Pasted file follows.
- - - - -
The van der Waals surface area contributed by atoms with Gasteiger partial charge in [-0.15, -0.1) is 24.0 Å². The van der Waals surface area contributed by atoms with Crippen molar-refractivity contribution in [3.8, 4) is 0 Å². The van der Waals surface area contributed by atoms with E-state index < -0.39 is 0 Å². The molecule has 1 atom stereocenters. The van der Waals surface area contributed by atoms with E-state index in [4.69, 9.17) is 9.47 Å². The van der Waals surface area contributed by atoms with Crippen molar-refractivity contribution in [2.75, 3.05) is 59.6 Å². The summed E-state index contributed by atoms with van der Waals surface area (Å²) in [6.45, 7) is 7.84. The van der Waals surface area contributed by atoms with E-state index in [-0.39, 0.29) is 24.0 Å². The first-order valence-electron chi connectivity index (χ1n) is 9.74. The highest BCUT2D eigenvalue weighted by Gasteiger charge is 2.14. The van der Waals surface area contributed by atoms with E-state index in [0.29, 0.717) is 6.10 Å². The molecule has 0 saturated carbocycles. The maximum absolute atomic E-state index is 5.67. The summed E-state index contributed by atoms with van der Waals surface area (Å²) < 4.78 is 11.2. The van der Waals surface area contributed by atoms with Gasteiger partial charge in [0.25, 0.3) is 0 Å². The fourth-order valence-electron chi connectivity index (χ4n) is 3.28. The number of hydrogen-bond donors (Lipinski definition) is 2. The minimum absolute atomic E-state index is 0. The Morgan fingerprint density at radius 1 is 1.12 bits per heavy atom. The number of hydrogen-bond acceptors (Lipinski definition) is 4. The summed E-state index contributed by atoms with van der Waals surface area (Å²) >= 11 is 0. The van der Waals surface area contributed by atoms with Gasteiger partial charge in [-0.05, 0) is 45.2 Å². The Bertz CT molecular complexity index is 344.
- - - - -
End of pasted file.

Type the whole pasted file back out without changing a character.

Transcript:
The van der Waals surface area contributed by atoms with Gasteiger partial charge in [-0.15, -0.1) is 24.0 Å². The van der Waals surface area contributed by atoms with Crippen molar-refractivity contribution in [3.8, 4) is 0 Å². The van der Waals surface area contributed by atoms with E-state index < -0.39 is 0 Å². The molecule has 1 atom stereocenters. The van der Waals surface area contributed by atoms with E-state index in [4.69, 9.17) is 9.47 Å². The van der Waals surface area contributed by atoms with Crippen molar-refractivity contribution in [2.75, 3.05) is 59.6 Å². The summed E-state index contributed by atoms with van der Waals surface area (Å²) in [6.45, 7) is 7.84. The van der Waals surface area contributed by atoms with E-state index in [-0.39, 0.29) is 24.0 Å². The first-order valence-electron chi connectivity index (χ1n) is 9.74. The highest BCUT2D eigenvalue weighted by Gasteiger charge is 2.14. The van der Waals surface area contributed by atoms with E-state index in [0.29, 0.717) is 6.10 Å². The molecule has 0 saturated carbocycles. The maximum absolute atomic E-state index is 5.67. The summed E-state index contributed by atoms with van der Waals surface area (Å²) < 4.78 is 11.2. The van der Waals surface area contributed by atoms with Gasteiger partial charge in [0.25, 0.3) is 0 Å². The fourth-order valence-electron chi connectivity index (χ4n) is 3.28. The number of hydrogen-bond donors (Lipinski definition) is 2. The minimum absolute atomic E-state index is 0. The Morgan fingerprint density at radius 1 is 1.12 bits per heavy atom. The number of hydrogen-bond acceptors (Lipinski definition) is 4. The summed E-state index contributed by atoms with van der Waals surface area (Å²) >= 11 is 0. The van der Waals surface area contributed by atoms with Gasteiger partial charge in [-0.05, 0) is 45.2 Å². The Bertz CT molecular complexity index is 344.